A proud South African who qualified to play for England through his Scottish parents, Tony was a huge man to have on your side and someone you would run through a brick wall for, because you knew he would do the same for you.

People also forget he was one of the best all-rounders England ever had, averaging 40 with the bat at a time when that was far less common than currently. He was also a very useful bowler, with either his medium pace or his off-cutters, and a fearless close fielder.

He was always on the go in life, too: looking for ways to improve cricket whether on the field or off. Who can forget the sight of him wheeling out the weather maps and all those other innovations during his time as a commentator with Channel Nine?

I remember coming back from holiday in Dubai to a message from Tony booming out of my answer machine. “Hi Aggers! I’m down to do the final in Sharjah but I’m in Australia for a wedding so I’ve told them you’ll do the commentary!” I had only just returned from there but because Tony had asked me, I went back out.

He was a bit like our own Test Match Special commentator Henry Blofeld – there was always something going on whenever he was around.

And whether playing or commentating, Tony viewed every ball of a cricket match as an event.

Jonathan Agnew was talking to BBC Sport’s Jamie Lillywhite

“My” regrets

On dealing with mistakes, regrets and forgiveness…

Another article by Phillip Jensen


Regrets: Do You Have A Few?

A regular article written by Phillip Jensen in his role as Dean of Sydney at St Andrew’s Cathedral.

Originally Published:

23rd March 2012

Two iconic singers of the twentieth century were born a fortnight apart in December 1915. One was American, the other French. Both had lives not only of fame and fortune, but also of notoriety and infamy.

They sang of their lives in two famous songs of the 1960’s. Each was an anthem, speaking of their life and struggles. Both songs became international favourites, sung by many other artists, but always associated with the original two singers. Both were songs dealing with regrets by denial.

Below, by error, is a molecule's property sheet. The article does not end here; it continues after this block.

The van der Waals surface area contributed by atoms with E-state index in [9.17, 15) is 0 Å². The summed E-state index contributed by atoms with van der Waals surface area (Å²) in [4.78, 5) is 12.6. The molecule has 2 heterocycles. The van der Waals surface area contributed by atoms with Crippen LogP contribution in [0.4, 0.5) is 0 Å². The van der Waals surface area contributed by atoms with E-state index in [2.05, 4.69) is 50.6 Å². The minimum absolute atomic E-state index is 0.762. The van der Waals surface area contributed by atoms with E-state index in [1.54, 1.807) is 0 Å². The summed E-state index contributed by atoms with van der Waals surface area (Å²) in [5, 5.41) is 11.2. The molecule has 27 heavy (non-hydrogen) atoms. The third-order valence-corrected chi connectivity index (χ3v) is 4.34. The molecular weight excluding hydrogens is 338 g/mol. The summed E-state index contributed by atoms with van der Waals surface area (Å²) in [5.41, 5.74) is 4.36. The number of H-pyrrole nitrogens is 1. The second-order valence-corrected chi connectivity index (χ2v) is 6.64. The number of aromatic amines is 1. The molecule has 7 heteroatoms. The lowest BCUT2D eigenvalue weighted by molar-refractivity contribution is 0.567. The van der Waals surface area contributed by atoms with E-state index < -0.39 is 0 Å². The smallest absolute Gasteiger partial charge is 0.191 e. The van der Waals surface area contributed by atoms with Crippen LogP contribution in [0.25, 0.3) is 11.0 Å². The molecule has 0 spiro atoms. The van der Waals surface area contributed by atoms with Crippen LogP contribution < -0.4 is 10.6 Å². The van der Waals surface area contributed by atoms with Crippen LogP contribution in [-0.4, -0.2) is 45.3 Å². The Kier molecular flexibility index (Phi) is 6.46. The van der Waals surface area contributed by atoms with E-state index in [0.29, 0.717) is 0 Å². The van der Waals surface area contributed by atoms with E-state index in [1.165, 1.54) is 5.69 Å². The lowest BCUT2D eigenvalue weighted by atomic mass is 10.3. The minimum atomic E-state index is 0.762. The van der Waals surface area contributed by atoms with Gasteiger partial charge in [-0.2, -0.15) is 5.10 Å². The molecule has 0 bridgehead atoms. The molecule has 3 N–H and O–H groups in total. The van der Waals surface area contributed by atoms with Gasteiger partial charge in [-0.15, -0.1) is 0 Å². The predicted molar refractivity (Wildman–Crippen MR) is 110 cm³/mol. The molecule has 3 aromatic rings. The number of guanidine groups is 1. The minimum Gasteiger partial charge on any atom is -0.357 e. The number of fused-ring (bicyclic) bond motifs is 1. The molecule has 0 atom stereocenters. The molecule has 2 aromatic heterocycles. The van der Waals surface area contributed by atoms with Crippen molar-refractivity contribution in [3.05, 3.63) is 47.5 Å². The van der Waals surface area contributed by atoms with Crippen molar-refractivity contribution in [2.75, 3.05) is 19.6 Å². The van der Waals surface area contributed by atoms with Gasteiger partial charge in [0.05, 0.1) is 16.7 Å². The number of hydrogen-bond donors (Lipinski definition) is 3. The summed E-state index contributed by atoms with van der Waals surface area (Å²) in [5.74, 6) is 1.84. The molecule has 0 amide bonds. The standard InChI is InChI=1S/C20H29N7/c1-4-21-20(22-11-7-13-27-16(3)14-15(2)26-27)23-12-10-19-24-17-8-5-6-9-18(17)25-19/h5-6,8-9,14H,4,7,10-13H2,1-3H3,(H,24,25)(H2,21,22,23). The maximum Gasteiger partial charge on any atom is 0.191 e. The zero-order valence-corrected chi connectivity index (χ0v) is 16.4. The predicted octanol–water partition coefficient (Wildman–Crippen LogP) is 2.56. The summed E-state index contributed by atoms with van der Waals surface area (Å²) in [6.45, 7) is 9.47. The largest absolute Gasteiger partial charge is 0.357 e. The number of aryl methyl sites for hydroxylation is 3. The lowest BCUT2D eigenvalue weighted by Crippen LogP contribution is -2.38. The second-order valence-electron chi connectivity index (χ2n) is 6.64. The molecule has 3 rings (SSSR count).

One of course was the famous American, Frank Sinatra and his anthem “My Way”. His friend, Paul Anka, wrote the song intentionally for him. It captured the way Sinatra talked and the way in which he lived. It spoke of his regrets as “too few to mention” but then continues to struggle with the mistakes of his life – biting off more than he can chew, of tears and of losing. But as the theme of the song makes abundantly clear, the regrets are of no significance because the choices of life were his and his alone. He was not like one of those who kneel; he was a man who speaks his own mind, takes his own blows and does it his own way.

The other was the famous French singer Edith Piaf and her anthem “Non, je ne regrette rien” (“No, I regret nothing”).  Hers was a more defiant song, rejecting in the strongest terms possible any notion of regret, while manifestly “protesting too much”.  The opening verse declares the message.

“No, absolutely nothing

No, I regret nothing

Neither the good that’s been done to me,

Nor the bad: it is all the same!”

From there we are told that she doesn’t “give a damn about the past!” – her shames or her pleasures. And the reason for this abandonment of all her life is the commencement of a fresh start “with you”.  The song doesn’t spell out who this “you” is, and some Christians hope it is God – but there is no indication it is anything more than yet another lover.

So how do we deal with the regrets of our life? Pride ourselves on our achievements and suppress mentioning the failures?  Sweep up the past by forgetting all about it – don’t give it a damn – but sweep it away by rejecting the difference between good and evil?  It’s one thing to forget about the evil done to us but what about the evil we have done to others. What about the suffering of a fallen world? Are we to have no regrets for them either?

It is an insensitive soul that has no regret for sorrows of the world or their part in contributing to them.  But how can we face the pain we have caused others or the things of which we should rightly be ashamed? How do we deal with the sorrows of life that we have to endure?

We can, and should, own up to our errors, repent of our wrongdoing, apologise to those we have harmed and make reparation wherever possible. But even when we have done all this, there can still be a sense of deep regret about our actions. Often we cannot apologise or make any reparation, there is no possibility of putting things right – we just have to live with the consequences.